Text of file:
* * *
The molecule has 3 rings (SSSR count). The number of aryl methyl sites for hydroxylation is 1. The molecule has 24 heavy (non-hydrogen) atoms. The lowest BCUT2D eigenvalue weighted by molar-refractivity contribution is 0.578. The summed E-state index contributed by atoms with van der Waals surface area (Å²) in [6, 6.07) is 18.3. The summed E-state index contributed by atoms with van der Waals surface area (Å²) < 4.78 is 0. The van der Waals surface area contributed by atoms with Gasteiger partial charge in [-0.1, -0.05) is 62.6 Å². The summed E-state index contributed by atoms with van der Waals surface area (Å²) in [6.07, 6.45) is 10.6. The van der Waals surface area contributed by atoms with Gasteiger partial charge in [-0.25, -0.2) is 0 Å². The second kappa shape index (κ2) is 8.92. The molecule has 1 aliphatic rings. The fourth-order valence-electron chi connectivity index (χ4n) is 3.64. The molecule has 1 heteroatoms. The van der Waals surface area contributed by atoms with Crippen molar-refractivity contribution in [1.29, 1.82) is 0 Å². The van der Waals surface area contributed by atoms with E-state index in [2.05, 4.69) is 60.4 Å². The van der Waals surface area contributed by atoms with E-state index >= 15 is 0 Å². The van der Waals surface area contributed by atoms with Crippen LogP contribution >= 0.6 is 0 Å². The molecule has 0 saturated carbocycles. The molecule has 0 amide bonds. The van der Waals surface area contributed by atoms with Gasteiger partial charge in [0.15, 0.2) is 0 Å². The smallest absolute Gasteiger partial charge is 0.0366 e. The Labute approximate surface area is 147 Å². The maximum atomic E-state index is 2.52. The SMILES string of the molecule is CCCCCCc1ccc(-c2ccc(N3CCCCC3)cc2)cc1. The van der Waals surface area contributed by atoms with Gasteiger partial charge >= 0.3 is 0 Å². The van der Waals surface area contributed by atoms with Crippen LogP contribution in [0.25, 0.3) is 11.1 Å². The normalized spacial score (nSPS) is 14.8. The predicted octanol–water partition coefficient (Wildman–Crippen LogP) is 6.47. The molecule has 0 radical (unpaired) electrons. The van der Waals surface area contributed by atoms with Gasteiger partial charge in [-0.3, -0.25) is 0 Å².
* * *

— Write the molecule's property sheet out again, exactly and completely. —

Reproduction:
The molecule has 3 rings (SSSR count). The number of aryl methyl sites for hydroxylation is 1. The molecule has 24 heavy (non-hydrogen) atoms. The lowest BCUT2D eigenvalue weighted by molar-refractivity contribution is 0.578. The summed E-state index contributed by atoms with van der Waals surface area (Å²) in [6, 6.07) is 18.3. The summed E-state index contributed by atoms with van der Waals surface area (Å²) < 4.78 is 0. The van der Waals surface area contributed by atoms with Gasteiger partial charge in [-0.1, -0.05) is 62.6 Å². The summed E-state index contributed by atoms with van der Waals surface area (Å²) in [6.07, 6.45) is 10.6. The van der Waals surface area contributed by atoms with Gasteiger partial charge in [-0.25, -0.2) is 0 Å². The second kappa shape index (κ2) is 8.92. The molecule has 1 aliphatic rings. The fourth-order valence-electron chi connectivity index (χ4n) is 3.64. The molecule has 1 heteroatoms. The van der Waals surface area contributed by atoms with Crippen molar-refractivity contribution in [1.29, 1.82) is 0 Å². The van der Waals surface area contributed by atoms with E-state index in [2.05, 4.69) is 60.4 Å². The van der Waals surface area contributed by atoms with E-state index >= 15 is 0 Å². The van der Waals surface area contributed by atoms with Crippen LogP contribution >= 0.6 is 0 Å². The molecule has 0 saturated carbocycles. The molecule has 0 amide bonds. The van der Waals surface area contributed by atoms with Gasteiger partial charge in [0.15, 0.2) is 0 Å². The smallest absolute Gasteiger partial charge is 0.0366 e. The Labute approximate surface area is 147 Å². The maximum atomic E-state index is 2.52. The SMILES string of the molecule is CCCCCCc1ccc(-c2ccc(N3CCCCC3)cc2)cc1. The van der Waals surface area contributed by atoms with Gasteiger partial charge >= 0.3 is 0 Å². The van der Waals surface area contributed by atoms with Crippen LogP contribution in [0.25, 0.3) is 11.1 Å². The normalized spacial score (nSPS) is 14.8. The predicted octanol–water partition coefficient (Wildman–Crippen LogP) is 6.47. The molecule has 0 radical (unpaired) electrons. The van der Waals surface area contributed by atoms with Gasteiger partial charge in [-0.3, -0.25) is 0 Å².